Thursday, July 26, 2007

3 steps for 21st century learning.

I love EduBloggerWorld! If you haven't joined yet, then click the badge in my sidebar and join up. I was browsing through EBW and just stumbled upon this cool video by Jackie at Teacherhacks

Find more videos like this on EduBloggerWorld

Simple, practical and achievable. What more could one ask for? Be sure to visit her blog for support materials.

Parent2.0...Special Guest Podcast

Lucky us...

One of our very talented parents (Jenni Cargill) has allowed us to feature one of her excellent stories as a podcast on the MullumWriters blog. Go and listen if you have a few minutes.


Tuesday, July 24, 2007

Digital Schools Statistics

Roger Pryor at Leaders in Public Schools has a post explaining the many and varied benefits of utilizing web2.0 tools in your school. In it he links to tech learning articles on web 2.0 and professional development, which has a great list of resources to share.

Roger also links to Key technology trends , another techlearning article. Note point 4. bandwidth crisis looming. I've blogged about this before using the term exaflood.

1. Not long ago very few schools had a large number of laptop computers.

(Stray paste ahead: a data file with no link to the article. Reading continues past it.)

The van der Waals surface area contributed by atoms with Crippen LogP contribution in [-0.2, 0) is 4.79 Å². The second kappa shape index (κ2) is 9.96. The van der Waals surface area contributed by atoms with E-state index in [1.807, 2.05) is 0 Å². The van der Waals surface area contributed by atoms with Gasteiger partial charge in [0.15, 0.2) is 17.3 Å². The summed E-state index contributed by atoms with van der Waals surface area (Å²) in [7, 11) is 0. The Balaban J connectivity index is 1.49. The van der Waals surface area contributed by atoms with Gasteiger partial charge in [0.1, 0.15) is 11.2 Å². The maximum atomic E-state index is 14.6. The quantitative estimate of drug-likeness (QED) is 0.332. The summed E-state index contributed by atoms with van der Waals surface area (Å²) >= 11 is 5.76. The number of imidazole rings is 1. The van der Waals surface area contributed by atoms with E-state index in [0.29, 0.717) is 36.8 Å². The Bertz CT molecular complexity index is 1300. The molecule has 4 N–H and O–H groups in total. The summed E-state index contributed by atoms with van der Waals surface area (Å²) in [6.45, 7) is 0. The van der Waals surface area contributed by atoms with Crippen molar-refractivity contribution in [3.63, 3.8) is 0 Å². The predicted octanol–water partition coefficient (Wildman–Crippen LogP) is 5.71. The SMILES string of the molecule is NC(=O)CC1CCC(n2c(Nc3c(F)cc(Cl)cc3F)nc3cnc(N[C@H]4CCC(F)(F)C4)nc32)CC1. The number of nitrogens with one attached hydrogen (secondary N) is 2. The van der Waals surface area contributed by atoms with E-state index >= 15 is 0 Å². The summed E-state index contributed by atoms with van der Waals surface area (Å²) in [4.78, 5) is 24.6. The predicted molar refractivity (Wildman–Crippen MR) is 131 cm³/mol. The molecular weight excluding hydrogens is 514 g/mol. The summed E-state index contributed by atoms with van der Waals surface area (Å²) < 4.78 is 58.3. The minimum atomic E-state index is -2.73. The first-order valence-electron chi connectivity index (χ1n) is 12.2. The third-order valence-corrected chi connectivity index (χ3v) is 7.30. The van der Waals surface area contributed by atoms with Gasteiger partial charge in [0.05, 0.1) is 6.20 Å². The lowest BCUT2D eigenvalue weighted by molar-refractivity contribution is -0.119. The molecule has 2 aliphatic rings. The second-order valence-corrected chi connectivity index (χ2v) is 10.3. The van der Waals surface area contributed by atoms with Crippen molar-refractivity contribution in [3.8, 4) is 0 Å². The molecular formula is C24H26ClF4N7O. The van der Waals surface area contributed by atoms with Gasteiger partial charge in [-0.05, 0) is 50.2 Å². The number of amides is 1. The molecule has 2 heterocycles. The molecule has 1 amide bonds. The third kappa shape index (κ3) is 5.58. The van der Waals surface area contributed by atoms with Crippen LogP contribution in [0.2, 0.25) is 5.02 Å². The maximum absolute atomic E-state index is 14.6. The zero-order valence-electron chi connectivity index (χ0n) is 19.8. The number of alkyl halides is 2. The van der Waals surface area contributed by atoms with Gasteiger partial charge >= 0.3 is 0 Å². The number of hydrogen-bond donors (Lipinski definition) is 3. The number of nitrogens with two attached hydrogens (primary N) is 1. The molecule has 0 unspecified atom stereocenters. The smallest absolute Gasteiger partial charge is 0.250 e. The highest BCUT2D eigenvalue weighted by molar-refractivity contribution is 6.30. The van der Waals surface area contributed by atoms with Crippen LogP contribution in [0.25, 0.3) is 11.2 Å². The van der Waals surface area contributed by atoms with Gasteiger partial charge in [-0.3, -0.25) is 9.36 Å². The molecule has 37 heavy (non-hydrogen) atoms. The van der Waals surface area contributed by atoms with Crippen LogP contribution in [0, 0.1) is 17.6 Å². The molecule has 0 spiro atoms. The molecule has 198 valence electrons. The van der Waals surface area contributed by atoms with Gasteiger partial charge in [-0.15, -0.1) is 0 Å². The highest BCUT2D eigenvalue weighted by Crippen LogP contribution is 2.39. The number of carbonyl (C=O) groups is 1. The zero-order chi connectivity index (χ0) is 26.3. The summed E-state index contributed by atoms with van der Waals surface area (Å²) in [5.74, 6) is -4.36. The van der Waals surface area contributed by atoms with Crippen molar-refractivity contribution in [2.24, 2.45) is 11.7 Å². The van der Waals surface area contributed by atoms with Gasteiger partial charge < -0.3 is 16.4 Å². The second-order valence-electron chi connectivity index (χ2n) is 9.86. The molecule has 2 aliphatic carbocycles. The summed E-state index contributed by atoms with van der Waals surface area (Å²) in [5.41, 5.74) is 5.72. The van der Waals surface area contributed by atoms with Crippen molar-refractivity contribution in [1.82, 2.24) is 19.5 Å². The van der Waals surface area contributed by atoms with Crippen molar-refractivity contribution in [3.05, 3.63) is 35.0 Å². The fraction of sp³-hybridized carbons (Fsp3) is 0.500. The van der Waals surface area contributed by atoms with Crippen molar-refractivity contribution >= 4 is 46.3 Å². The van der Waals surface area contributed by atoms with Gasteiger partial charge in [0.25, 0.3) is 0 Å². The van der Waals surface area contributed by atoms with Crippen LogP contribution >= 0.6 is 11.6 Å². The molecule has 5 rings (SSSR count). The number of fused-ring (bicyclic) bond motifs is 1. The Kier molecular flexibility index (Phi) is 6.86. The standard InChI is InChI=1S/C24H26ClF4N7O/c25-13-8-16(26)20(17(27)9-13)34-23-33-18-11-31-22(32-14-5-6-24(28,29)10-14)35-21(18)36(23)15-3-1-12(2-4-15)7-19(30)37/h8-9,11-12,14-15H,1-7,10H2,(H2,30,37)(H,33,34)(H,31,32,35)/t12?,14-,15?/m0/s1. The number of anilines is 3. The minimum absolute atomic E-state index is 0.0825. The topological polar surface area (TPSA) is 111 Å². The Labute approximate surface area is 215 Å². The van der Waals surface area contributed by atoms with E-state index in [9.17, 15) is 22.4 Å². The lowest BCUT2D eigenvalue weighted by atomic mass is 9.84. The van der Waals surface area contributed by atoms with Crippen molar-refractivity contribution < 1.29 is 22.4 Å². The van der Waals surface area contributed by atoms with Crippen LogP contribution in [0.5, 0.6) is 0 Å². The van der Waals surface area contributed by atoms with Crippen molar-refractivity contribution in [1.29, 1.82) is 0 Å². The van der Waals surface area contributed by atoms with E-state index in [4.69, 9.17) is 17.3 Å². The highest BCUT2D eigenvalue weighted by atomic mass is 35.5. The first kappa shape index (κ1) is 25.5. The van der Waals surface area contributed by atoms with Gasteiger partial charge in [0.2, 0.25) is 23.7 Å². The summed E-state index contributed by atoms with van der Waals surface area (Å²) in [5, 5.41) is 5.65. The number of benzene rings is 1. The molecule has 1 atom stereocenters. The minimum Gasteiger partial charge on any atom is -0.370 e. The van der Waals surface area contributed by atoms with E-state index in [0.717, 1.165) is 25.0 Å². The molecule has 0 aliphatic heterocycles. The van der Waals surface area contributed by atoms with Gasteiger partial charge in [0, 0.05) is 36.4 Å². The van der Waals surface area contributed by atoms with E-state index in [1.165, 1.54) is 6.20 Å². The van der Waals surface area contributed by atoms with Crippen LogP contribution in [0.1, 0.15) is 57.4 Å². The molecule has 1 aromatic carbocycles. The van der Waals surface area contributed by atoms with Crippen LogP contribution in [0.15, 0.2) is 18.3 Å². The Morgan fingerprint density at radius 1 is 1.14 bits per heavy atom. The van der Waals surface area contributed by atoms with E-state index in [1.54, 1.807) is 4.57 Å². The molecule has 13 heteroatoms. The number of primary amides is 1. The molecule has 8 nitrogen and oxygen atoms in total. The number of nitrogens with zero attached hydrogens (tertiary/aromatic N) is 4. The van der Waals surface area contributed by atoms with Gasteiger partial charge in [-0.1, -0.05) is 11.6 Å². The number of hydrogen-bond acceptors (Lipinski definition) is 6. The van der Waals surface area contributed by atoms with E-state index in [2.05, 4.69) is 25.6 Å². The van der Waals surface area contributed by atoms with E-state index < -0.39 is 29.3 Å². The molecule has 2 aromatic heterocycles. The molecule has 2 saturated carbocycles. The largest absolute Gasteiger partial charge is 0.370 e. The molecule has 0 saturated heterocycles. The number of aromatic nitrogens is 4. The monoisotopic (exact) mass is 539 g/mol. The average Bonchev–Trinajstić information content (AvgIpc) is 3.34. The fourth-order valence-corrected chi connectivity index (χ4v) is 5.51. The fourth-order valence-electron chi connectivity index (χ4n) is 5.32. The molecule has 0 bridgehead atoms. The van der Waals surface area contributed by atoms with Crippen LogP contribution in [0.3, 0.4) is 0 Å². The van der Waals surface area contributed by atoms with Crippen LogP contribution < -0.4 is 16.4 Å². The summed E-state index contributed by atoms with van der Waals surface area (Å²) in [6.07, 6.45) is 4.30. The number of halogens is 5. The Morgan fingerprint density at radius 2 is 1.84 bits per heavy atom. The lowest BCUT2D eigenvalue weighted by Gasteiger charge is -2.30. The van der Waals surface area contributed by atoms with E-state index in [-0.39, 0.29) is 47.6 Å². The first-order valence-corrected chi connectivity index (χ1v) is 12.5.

2. Ubiquitous Computing Is Growing Rapidly
3. Ubiquitous Computing Practitioners Report Substantial Academic Improvement
4. A Bandwidth Crisis Is Looming
Today the Internet bandwidth per student is 2.90 Kbps (or kilobits per second per student) according to the survey. Furthermore, schools say they will grow this to 9.57 Kbps per student by 2011—a 3.3-fold increase. But the ADS 2006 team believes that as much as 40 Kbps may be needed in five years. As the number of computers in schools increases and the ways in which students use computers change, more and more bandwidth will be needed.

It is unlikely, however, that many schools are budgeting for a 14-fold increase, although technology directors are generally aware of the challenge. The hard costs of the bandwidth required to support the growth in online learning, home connectivity, and ubiquitous computing are unknown and likely to require additional research.

5. Online Learning Is Growing
6. Professional Development Is Key